Swimming Upstream: Black Males in Adult Education is one volume in the series entitled: New Directions for Adult and Continuing Education. This anthology is intended “to make space for the experience and voices of Black men in the canon of adult education literature, to promote a critical assessment of institutional policies and practices, and to foster awareness and involvement among adult educators” (89).
The format of this book is well-suited for academic settings. Each essay is preceded by a short introductory paragraph. At the close of each chapter the authors provide a robust list of reference sources that should prove helpful for students and educators alike.
The first chapter discusses the impact of race and racism in the American adult educational system. Chapter two addresses myths and stereotypes employed to depict Black men and their influence on educational attainment. Chapter three explores the reasons for entering adult basic education programs and the role of gender identity. The topic of high school equivalency is discussed in chapter four. Chapter five addresses young Men of Color and engagement in adult learning. Chapter six is concerned with college reentry for African-American males. Chapter seven addresses the sobering topic of Black male college study following a term of incarceration. Chapter eight discusses military veterans and access to the GI Bill to pay educational expenses. The final essay, chapter nine, culminates with a call to action for educational practitioners.
Understanding context is critical. In recent years a growing constituency has emerged that believes society has entered a post-racial or “colorblind” era. They advance the proposition that one’s race or ethnicity has no bearing on one\'s ability to survive and prosper in modern America. I strongly disagree with the post-racial theorists but recognize that it would be helpful for books like Swimming Upstream to squarely confront the legitimate concerns of post-racial proponents. In so doing one hopes that individuals on both sides of the argument will ultimately reach a consensus that the mission of ensuring equal educational opportunities for every individual remains a struggle that must still be waged today. Swimming Upstream moves that discussion forward with compelling statistical and anecdotal evidence.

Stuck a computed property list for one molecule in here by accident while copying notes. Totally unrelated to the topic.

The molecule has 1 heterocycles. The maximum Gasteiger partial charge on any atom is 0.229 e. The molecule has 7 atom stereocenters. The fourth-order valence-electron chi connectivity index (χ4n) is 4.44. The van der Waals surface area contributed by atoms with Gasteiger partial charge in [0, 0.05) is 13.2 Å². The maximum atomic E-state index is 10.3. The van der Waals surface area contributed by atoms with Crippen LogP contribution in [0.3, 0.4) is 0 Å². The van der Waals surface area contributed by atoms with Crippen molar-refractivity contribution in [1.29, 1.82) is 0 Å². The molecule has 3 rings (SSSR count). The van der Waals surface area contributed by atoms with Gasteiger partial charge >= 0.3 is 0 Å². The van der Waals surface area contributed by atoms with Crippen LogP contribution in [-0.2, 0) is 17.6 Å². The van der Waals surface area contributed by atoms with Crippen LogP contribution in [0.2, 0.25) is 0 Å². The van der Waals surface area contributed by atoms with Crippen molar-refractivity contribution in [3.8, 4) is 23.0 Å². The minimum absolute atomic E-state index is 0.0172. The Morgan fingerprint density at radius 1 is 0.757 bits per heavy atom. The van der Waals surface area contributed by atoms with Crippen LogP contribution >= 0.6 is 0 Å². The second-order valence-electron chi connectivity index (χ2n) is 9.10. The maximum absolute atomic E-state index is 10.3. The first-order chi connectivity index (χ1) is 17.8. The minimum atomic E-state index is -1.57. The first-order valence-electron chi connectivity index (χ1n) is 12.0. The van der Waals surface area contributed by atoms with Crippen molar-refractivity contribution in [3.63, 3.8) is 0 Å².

In 1903, the late W.E. B. DuBois prophesied in The Souls of Black Folks that the problem of the twentieth century would be the “color line” – the invisible yet palpable line of demarcation between Caucasians and African-Americans that was often characterized by overt discrimination and bigotry. More than one century later the question of whether “Black lives matter” is, in my view, a logical extension of DuBois’ central thesis. It can be argued that Swimming Upstream may unintentionally serve to remind us that certain remnants of the issues raised by DuBois remain unresolved today. For some readers this will speak to the relevance and timeliness of Swimming Upstream.
An average book informs and a good book intrigues the reader. But an excellent book sparks self-reflection and may even compel one to act in new and bold ways. As a college instructor I routinely survey students to ascertain why they decided to embark on a college education. The primary responses from students generally, and African-American males specifically, are: “I want to make my parents proud of me” and “I want to set a positive example for my children/siblings/family.” Those learners confirm what I have long known to be true: that given equality of economic and institutional opportunities, African-American males have no less potential to achieve academic and vocational success than any other segment of the American population. College study may not be right for everyone but it must become accessible for anyone. Arguably that is the controversial and exciting rationale for Swimming Upstream. It is an excellent anthology that serves to affirm our collective belief in the basic humanity and intellectual capacity of every individual.